Leadership spins

This week I spent a fascinating three days in a workshop with a key client and Rob Katz . The first two days focused on an intense leadership programme, built around Jim Collins’ Good to Great methodologies,  Noel Tichy‘s Leadership Engine and Rob’s own PhD research on spirituality in leadership.  In the third day, Rob was assigned to work with us to get consensus on the client’s strategic plan – no small task, in view of the difference of views I knew existed on certain key strategies to be deployed to take the company to its next stage of growth.

I’ve always believed that most people are capable of learning new tricks if they retain the curiosity and edge we all have in our twenties.  Leadership, on the other hand, can sometimes become a bit of a cliche.’  We associate it with historic or religious figures or business icons – the various Jack Welchs, Richard Bransons and Steve Jobs.  We’ve all been programmed, from day one, to be in awe of leadership.  I put the session into a bit of a tail-spin as I was the first to go at leadership nominations, and went with my late mother.  But essentially, we know what a leader is.  And we’re not quite sure that we can grow, or even learn, to be the right kind of leaders.  We’ve all spent time browsing the books at an airport, pocketing the latest guides to make us better managers and survive another day in an office.  Most of us want to be good leaders.  A lot of us are reluctant ones.  Sometimes, there is a feeling that some people are born leaders while others simply don’t have what it takes. 

On day one, Rob took us through the basic building blocks – the pillars of leadership.  Do a search on Google, and you will find plenty of books with the same title.  We did an exercise to assess where we stood in terms of life dimensions and life quality.  Big words, I thought.  What this boils down to is a snapshot of our thinking, feelings and behaviour in terms of our spiritual, physical, emotional, intellectual, social, financial / work dimensions that determine the quality of our lives.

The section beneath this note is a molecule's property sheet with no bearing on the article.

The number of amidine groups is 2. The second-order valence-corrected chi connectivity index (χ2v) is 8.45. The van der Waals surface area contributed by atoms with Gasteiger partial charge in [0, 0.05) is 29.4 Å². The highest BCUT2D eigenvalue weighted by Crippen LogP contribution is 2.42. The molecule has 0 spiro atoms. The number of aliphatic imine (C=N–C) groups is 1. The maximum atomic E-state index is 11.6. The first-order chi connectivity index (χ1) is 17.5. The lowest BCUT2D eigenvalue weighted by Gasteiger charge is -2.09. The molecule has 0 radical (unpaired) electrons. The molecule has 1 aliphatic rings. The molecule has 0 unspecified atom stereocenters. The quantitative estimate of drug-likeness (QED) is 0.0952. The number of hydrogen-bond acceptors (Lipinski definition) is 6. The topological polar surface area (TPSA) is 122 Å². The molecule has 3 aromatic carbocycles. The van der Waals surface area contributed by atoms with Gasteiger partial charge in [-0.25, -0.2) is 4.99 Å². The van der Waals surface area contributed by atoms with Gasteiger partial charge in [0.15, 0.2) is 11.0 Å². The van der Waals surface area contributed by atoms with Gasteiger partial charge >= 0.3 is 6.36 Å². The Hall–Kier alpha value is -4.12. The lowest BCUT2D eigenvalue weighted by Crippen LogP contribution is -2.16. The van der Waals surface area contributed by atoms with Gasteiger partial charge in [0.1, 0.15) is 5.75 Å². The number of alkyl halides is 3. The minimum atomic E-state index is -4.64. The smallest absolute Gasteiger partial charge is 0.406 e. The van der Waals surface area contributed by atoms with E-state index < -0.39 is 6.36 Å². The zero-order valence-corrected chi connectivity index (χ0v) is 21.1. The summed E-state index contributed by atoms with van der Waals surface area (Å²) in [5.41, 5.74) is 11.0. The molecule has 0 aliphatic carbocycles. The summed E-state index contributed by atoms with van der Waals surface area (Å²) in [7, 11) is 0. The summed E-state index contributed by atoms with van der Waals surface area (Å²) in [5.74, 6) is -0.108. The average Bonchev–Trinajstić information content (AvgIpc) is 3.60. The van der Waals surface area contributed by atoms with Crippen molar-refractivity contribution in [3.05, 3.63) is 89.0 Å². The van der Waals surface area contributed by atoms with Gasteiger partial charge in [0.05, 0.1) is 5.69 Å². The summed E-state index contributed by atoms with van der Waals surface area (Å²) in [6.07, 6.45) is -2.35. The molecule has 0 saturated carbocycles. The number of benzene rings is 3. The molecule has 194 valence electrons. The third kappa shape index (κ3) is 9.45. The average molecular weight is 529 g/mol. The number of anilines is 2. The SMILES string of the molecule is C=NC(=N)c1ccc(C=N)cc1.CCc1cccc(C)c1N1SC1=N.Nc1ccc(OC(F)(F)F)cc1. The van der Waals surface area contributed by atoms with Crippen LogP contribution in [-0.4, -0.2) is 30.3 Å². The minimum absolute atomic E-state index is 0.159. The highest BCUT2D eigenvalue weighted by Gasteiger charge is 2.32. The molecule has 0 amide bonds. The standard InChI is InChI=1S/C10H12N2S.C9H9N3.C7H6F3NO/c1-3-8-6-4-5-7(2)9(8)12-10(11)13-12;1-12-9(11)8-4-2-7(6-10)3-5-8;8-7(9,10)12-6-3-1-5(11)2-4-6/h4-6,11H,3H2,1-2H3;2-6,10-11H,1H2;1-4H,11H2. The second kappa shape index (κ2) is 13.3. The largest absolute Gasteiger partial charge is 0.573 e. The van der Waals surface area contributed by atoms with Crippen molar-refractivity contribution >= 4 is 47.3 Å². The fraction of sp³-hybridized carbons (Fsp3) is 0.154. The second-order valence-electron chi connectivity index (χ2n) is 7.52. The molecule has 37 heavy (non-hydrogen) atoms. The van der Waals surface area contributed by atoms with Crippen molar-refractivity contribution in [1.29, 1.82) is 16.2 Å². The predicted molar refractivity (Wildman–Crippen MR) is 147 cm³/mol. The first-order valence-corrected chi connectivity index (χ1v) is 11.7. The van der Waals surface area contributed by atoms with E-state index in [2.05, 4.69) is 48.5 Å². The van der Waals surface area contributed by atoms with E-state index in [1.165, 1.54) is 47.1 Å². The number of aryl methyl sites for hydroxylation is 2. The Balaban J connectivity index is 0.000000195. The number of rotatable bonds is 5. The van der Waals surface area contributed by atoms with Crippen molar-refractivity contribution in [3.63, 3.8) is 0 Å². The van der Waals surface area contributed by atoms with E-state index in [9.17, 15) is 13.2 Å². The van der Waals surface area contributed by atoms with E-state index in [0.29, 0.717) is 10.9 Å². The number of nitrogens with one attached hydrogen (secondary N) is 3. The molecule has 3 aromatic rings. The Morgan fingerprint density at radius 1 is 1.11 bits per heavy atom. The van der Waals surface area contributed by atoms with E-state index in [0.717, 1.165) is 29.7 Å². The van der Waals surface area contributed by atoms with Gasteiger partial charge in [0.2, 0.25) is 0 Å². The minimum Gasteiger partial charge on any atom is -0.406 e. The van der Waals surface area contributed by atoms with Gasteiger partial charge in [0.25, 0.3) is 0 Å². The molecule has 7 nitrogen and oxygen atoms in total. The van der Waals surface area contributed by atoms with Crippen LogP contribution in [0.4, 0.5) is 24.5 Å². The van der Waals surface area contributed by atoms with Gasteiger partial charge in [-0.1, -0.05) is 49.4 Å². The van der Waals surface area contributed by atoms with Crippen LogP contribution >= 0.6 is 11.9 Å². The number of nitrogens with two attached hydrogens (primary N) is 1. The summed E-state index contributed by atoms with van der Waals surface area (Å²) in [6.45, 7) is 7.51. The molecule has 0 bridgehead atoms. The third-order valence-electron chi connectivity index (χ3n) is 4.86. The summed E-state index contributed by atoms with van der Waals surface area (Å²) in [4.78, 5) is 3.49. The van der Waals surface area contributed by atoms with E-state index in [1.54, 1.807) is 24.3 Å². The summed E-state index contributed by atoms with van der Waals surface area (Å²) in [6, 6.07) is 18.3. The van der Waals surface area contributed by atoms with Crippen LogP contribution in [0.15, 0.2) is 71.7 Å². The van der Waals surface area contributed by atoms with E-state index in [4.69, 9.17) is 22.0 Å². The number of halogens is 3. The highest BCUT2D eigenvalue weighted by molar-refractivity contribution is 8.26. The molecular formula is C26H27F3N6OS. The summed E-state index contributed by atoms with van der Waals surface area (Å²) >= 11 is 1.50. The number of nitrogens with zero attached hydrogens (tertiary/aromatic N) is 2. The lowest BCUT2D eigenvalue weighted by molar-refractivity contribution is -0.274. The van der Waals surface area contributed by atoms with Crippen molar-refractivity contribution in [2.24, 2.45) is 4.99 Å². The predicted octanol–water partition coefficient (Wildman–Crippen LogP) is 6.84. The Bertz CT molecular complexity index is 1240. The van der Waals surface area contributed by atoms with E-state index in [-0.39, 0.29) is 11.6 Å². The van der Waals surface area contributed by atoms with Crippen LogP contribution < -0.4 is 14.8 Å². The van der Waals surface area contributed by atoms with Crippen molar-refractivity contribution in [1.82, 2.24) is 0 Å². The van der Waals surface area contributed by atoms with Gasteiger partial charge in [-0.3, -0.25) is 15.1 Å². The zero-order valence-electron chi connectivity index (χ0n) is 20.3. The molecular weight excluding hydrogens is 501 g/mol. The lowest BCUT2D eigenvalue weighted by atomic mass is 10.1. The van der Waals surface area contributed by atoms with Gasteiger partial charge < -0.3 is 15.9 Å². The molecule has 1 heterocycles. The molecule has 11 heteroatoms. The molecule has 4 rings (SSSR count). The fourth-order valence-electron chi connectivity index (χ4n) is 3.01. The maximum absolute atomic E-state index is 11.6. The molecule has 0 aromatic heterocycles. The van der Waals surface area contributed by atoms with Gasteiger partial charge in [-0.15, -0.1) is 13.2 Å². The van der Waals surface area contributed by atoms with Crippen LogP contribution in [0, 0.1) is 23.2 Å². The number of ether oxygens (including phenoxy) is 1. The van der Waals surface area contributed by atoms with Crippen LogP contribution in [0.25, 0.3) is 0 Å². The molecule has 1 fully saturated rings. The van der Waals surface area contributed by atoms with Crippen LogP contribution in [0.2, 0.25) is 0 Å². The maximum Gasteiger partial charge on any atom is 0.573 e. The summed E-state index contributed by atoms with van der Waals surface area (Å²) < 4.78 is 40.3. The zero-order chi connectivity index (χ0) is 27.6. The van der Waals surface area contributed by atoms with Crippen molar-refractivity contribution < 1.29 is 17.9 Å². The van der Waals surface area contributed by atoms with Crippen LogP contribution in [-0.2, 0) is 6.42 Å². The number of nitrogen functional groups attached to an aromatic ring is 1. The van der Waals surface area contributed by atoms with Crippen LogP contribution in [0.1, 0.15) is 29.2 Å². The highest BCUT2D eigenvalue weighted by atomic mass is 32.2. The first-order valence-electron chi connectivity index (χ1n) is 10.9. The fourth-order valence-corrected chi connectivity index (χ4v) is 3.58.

Rob homed in on value systems.  First, on our own values – things we believed in, things that we can never negotiate away, irrespective of potential rewards and personal benefit.  We listed them down like kids at school.  There were many similarities.  The cynic in me quietly whispered that everyone in the room believed in honesty, integrity, trust.  But Rob kept moving.  He drilled into the company’s own set of values – the result of separate exercises that the executive team had run independently in previous weeks.  Rob gently coaxed the CEO into accepting that ‘building leaders at every level of the organisation’ should be added to the list.   There were discussions on seemingly esotheric subjects like energy and emotion – before Rob started talking about edge, making tough decisions, even ‘moving people on’ if they were not ‘performing’.  At the end of day one, I could sense that although the team was impressed, there was still an element of ‘doubt’ on how this stuff could be applied to ‘real life’.  Then Rob gave us an assignment to do at home ‘in forty five minutes flat, over a beer’.  ‘Assume that you are being interviewed by a business magazine like the Economist, three years from now.  Write down how you got there.  Talk about the journey.  Use the hard facts that you all have in your head to help you project into the future.  Remember, it’s where you and this company are, in three years’ time.  It’s where you want the company to be.’